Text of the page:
Museum quality Furisode dating to the late 1700s, Kanazawa Area
The combination of artistic efforts that were required to produce this exceptional Kimono took enormous time and labor. On this Furisode, a Kimono with long, swinging sleeves that could only be worn by an unmarried woman, the creative excellence goes beyond the original hand weaving, hand dyeing, hand painting, and hand embroidering, including the pure gold threads. It began with the weaving of the grass bast fibers known collectively in Japan as “Asa,” which include hemp, ramie, and the linen of this marvelous Furisode, which figured importantly as a ground for dyed and painted fabrics – luxury fabrics whose use was restricted to the wealthy aristocracy, who were only allowed by law to wear it in the summer months of June, July and August.
The natural indigo dyes that were used to create this exquisite Furisode are a spectacular example of “oboro-zome,” a skillful use of dye that results in a full range of shaded dyeing from white to grayish or indigo blue. The Indigo of Japan was more widely used than any other color, largely because it evoked a sense of freshness and coolness so welcome in the warmer months. Long life and good fortune are reinforced by the use of the varying shades of blue.
The artist created 10 individual Sumie Ink Fan Paintings around the hem and on the front and back of the sleeves with appropriate calligraphic notations or the artist’s seal . Each design is dominated by an Open Fan (“Ogi”) “) representing the young maiden’s open future. Each of the images goes a step beyond the “Tsutsugaki” or Rice Paste Resist process, a technique that required each color be applied separately, while all the others were painted out in the rice paste. Each time a new color was added, the rice paste had to be removed by soaking it out over and over again in the local river water. The Rice Paste Resist method of Yuzen, is a masterful and complicated method that builds on the Tsutsugaki process. It results in a distinguishing, thin white outline around each element in the design. This is an astonishingly difficult, time consuming, and labor-intensive process that could only have been accomplished by a very talented painter.
Each of the individual artworks within the fans was carefully chosen to symbolize what was important to the young woman who would wear this Furisode. Each holds an image that is recognizable: the Lobster (“Ebi”), an animal tied to New Year celebrations, also symbolizing old age and long life; Peonies (“Botan”), the flower of the Chinese Empress bringing with it the association of royalty; Grasses (“Kusa”), thought to be appropriate for goods used by women; several magnificent Pine (“Matsu”), revered as a tree of good fortune and long life since ancient times; Chrysanthemum (“Kiku”), the flower of the Imperial Family of Japan; the Mandarin Crane (“Tsuru”), a harbinger of long life and good fortune; Bamboo (“Take”), strong and resilient and when paired with the Pine and Plum represents the Three Friends of Winter; Mt. Fuji, the most revered and famous landmark in Japan; a decorated Ikebana basket with tea (“Cha”) cups indicating the esoteric and aristocratic nature of the Way of Tea expected to be an accomplishment of a young woman of royal birth; and the Crab (“Kami”), a majestic animal evocating the authority of the Samurai warriors.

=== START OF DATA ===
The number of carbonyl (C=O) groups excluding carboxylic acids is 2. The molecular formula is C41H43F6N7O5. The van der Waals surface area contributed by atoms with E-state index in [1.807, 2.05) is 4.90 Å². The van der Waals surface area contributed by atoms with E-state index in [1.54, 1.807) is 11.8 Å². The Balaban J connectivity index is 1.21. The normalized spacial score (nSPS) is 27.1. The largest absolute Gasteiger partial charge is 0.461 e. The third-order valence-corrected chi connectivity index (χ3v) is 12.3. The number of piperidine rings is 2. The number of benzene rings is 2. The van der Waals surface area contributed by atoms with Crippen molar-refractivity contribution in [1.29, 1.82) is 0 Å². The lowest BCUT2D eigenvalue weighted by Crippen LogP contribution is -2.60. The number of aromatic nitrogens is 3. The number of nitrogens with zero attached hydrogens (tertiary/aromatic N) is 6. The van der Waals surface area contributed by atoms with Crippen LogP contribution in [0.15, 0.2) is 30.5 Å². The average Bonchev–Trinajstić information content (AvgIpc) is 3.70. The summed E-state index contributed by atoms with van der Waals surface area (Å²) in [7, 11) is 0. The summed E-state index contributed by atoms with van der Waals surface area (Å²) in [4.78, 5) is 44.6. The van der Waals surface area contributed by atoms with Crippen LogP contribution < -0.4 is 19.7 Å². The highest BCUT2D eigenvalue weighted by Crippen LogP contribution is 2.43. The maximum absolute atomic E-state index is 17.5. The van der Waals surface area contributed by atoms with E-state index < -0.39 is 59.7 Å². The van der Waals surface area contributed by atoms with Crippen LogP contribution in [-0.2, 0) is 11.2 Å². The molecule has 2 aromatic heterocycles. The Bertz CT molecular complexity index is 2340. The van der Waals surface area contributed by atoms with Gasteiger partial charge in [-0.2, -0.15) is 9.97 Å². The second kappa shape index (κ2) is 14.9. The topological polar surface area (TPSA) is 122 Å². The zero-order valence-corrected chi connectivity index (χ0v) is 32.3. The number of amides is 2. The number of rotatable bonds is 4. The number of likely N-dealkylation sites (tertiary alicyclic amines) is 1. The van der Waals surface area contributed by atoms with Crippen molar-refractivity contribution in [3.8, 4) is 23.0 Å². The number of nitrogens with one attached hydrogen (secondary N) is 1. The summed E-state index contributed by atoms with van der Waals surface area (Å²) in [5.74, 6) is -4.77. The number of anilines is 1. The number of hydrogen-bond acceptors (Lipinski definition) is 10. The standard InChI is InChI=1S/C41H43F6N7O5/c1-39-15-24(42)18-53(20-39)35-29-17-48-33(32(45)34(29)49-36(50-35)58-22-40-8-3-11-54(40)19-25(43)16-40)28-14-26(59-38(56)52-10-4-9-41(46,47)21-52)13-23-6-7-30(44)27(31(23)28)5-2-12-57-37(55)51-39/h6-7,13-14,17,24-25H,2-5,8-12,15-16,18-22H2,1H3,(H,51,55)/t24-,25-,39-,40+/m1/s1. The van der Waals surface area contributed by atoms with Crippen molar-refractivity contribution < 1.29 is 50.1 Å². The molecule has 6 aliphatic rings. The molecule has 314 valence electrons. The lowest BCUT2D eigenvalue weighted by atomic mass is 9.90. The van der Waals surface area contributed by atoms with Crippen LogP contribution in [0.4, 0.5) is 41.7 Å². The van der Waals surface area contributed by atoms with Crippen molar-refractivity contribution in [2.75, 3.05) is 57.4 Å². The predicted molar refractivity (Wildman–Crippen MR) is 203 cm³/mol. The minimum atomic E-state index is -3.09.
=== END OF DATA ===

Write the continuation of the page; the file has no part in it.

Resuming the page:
All of these illustrious paintings are surrounded by clusters of Plum (“Ume”) branches generously covered with blossoms and buds and then embroidered, including the pure handmade gold threads “Couched” on the distinctive scenes. Pure gold threads were created by painting liquid gold on sheer handmade paper and then wrapping it around several strands of silk. Because it was so delicate, it was laid on top of the design and sewn down by hand.
The family’s crest (“Mon”), the symbolic design appearing on the upper center back and on the sleeves, appears 5 times and indicates that this was a Furisode intended to be worn for formal occasions. The crest is that of the Plum Blossom (“Ume”), signaling the significance of the Plum Blossoms surrounding each Fan. The Plum represents more than beauty; although it appears delicate and fragile, it arrives early in the year, braving the cold and signaling the end of winter. It is considered one of the “three companions of the cold.” It was actually practical as well as hardy and would definitely strengthen the theme of the Kimono’s design.
This Furisode illustrates the very best of Japanese artistic techniques appearing before the end of the 1700s. It could only have been commissioned by a very wealthy member of the nobility, and has happily survived as a valued heirloom.
A Certificate of Authenticity is included
TTAC will personally pack and ship via UPS at company expense within the continental United States.